Fast Forward Football

A 64-year-old Kane attempts to reclaim goalscoring record

A big part of being a football fan is talking about the past. What’s better than sitting down with a pint as you recall historic moments, players and teams with your mates? These memories bring us feelings of euphoria, nostalgia and even heartbreak. But what if we could see into the future of football? In Fast-Forward Football we bring you exactly that; the most iconic stories yet to come.

It’s the year 2058, and a weathered 64-year-old Harry Kane sits in a rocking chair, swaying back and forth. He stares longingly at the log fire roaring across the room as he strokes one of his many Premier League Golden Boots. His body aches from practice earlier that day, but he knows he can’t quit. Not until he achieves his life-long goal of becoming the Premier Leagues all-time top goal scorer. He had already broken the record once before back in the 2021/22 season. That was the season Kane lead Tottenham to their 24th FA Cup semifinal.

“It was mine,” he mutters under his breath while slamming his clutched fist on the arm of the chair. “Now it’s gone. It’s all gone because of her.”

It was during the historic 2044/45 Premier League season when Makka Salah stole his title. Makka, daughter of Mohammed Salah, was the first female to break through the gender barrier and play in a professional mans’ league. Her grace on the field reminded Kane of a gazelle skipping through the African savanna, but he would never admit that to anyone. He wouldn’t stand for it. He was a lion, and lions eat gazelles.

The following season, Kane prepared himself for the comeback by striking a football against the wall of his house. It was at this point he wished for a child of his own to play with, but there was no time for children back then. Goals were all that mattered to him in the past. They still do, really.

On the eve of the 2047 summer transfer deadline day, Harry announced his return to football. He was convinced clubs would be fighting to earn his signature, but there was only one club he wanted to join… his beloved Spurs.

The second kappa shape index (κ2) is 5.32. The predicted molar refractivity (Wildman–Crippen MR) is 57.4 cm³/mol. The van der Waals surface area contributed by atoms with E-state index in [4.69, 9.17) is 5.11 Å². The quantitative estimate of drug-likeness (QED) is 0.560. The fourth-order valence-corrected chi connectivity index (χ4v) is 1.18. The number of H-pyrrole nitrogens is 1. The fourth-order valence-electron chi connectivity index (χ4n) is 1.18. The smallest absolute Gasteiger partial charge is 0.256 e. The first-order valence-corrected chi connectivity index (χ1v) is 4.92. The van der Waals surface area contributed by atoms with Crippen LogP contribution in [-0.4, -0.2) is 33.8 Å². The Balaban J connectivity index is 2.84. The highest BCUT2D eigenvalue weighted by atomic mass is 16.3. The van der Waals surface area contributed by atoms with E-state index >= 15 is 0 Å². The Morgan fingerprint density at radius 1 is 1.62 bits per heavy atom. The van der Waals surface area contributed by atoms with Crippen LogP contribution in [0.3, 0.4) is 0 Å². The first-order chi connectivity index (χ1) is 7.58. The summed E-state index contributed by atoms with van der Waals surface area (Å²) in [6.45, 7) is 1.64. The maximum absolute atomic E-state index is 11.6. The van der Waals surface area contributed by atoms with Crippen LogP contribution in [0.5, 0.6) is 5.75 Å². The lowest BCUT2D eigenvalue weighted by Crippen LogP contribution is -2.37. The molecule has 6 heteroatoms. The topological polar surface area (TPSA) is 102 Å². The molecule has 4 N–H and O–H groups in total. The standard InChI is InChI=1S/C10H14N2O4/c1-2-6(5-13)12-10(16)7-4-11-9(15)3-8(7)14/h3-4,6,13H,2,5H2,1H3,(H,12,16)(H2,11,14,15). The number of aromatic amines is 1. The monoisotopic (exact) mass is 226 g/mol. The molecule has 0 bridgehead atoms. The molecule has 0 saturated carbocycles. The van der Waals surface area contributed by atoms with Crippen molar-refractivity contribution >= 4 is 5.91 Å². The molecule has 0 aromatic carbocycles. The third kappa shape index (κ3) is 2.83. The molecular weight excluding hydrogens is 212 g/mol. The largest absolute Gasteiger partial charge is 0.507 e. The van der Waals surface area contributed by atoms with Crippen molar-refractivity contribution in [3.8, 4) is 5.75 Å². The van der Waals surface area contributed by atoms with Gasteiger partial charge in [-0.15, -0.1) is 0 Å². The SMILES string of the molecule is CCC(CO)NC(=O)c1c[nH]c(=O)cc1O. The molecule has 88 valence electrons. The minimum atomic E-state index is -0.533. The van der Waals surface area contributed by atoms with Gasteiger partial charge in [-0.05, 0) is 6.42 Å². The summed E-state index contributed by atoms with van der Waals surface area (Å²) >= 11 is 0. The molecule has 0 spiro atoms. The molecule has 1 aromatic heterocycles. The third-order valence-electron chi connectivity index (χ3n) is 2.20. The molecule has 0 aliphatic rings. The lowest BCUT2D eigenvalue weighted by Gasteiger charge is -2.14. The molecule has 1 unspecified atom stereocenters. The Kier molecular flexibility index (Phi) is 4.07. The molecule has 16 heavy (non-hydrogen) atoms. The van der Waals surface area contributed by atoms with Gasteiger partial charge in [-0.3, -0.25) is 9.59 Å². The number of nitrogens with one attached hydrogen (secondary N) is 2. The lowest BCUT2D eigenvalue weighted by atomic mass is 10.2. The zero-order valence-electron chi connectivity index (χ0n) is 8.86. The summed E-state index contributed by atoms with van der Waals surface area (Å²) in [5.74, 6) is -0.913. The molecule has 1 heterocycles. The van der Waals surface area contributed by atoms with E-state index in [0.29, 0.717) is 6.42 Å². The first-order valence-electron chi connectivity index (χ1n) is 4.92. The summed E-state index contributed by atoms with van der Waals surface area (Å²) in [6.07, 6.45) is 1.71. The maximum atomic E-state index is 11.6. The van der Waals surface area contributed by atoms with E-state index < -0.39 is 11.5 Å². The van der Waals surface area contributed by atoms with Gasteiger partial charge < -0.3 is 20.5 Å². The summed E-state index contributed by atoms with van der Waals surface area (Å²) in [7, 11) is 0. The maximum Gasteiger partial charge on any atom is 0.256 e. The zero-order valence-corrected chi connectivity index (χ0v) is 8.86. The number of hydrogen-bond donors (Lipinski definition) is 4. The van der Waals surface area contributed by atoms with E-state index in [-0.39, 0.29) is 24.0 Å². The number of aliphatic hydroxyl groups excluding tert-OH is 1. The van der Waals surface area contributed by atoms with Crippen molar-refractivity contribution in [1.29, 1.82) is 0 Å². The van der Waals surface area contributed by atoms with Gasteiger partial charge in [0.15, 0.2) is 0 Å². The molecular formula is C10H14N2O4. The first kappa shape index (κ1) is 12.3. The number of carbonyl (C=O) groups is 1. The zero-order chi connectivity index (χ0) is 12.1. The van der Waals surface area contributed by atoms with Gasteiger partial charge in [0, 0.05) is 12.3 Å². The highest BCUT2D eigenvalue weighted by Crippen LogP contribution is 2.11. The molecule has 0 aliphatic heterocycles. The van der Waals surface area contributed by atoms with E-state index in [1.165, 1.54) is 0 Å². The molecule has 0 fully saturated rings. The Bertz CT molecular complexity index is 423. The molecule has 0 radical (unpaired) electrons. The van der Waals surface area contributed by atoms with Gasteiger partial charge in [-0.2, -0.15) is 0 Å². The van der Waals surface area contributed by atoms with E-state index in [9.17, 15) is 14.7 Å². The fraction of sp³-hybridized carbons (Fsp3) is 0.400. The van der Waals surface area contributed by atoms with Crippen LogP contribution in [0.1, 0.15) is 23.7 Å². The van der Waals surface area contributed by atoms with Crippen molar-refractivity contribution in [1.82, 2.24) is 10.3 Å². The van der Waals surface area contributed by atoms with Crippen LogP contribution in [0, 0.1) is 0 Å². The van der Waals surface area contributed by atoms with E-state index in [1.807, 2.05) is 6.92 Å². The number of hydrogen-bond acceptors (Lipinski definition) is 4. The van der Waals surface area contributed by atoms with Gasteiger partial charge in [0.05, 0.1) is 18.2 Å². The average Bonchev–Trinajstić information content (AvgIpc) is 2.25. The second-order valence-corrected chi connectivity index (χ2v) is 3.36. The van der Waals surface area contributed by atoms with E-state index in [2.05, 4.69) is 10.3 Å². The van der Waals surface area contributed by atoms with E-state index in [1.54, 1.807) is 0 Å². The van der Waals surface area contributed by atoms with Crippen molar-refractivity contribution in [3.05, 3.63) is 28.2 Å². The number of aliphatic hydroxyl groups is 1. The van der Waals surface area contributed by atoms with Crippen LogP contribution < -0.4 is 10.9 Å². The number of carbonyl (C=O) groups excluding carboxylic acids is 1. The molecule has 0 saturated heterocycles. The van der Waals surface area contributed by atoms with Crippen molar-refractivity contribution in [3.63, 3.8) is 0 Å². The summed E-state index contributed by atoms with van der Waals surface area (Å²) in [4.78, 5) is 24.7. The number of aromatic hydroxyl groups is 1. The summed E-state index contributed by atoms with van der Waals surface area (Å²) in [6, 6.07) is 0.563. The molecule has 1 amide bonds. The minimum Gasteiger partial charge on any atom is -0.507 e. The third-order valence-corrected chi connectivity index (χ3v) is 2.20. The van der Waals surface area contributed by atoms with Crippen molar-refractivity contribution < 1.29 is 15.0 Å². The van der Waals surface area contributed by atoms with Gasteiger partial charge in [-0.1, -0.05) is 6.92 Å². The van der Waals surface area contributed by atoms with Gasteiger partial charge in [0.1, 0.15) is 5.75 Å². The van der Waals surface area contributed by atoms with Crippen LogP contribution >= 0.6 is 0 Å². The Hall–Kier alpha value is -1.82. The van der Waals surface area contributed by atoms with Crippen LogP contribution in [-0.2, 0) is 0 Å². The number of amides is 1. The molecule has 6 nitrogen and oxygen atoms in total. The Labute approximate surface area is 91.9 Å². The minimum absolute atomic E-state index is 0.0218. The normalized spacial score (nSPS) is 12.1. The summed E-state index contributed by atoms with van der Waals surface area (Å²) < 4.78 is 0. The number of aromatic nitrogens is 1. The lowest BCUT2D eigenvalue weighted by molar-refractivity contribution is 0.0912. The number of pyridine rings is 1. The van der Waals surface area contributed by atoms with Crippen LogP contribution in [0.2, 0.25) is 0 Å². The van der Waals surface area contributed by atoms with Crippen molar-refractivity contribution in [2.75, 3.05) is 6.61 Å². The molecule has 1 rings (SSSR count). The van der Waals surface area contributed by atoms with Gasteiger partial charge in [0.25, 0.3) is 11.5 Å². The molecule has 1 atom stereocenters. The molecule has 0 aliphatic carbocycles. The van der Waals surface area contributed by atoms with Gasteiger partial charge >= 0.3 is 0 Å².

Kane sat in shock when the clock struck midnight on August 31st. Nobody had signed him. Nobody had even reached out. He was crushed but determined to persevere. A lengthy conversation with the FA Chairman Harry Redknapp sorted it out. Nobody would be mean to the Harrys and get away with it.

In January a reluctant Tottenham manager, Christian Eriksen, signed Kane to a lifetime contract. There was no salary involved. Harry didn’t want money, he only wanted goals. Only 54 goals until he could reclaim his precious. Only 54 goals until he could call himself King Kane once again. In his second debut season, Kane managed to bag himself two goals from the penalty spot after coming on as a late sub.

In the 10 years that followed, Kane struggled like an insect caught in a spider web to score 14 more, but he wouldn’t give up. He couldn’t give up. It was programmed into his brain; his soul.

As he readjusted his position in the rocking chair a sharp pain shot up his legs as if 500 pins had pierced his skin. It had happened four times this evening already. That’s what 64 years of football will do to a person’s body. He knew deep down he should go see a doctor, but what if they told him he couldn’t play anymore? He would be lost. His life would serve no purpose.

His phone buzzed from across the room but was too sore to retrieve it.

“Dele, pass me my phone,” demanded Kane.

An equally brittle Dele Alli emerged from a crate in the corner. He scampered over to the phone and picked it up before making his way over to Harry. As Kane snatched the phone from his ex-teammate, Dele looked gleeful. He still loved assisting his friend just as much as he did back in the old days.

Harry looked down at his iPhone 48, fumbling to find the notifications section. After five minutes of searching, he finally found the message.

“You’re on the bench for Saturday’s game – Gaffer” it read.

“This is my chance,” said Kane, still muttering under his breath. “Just one goal at a time.”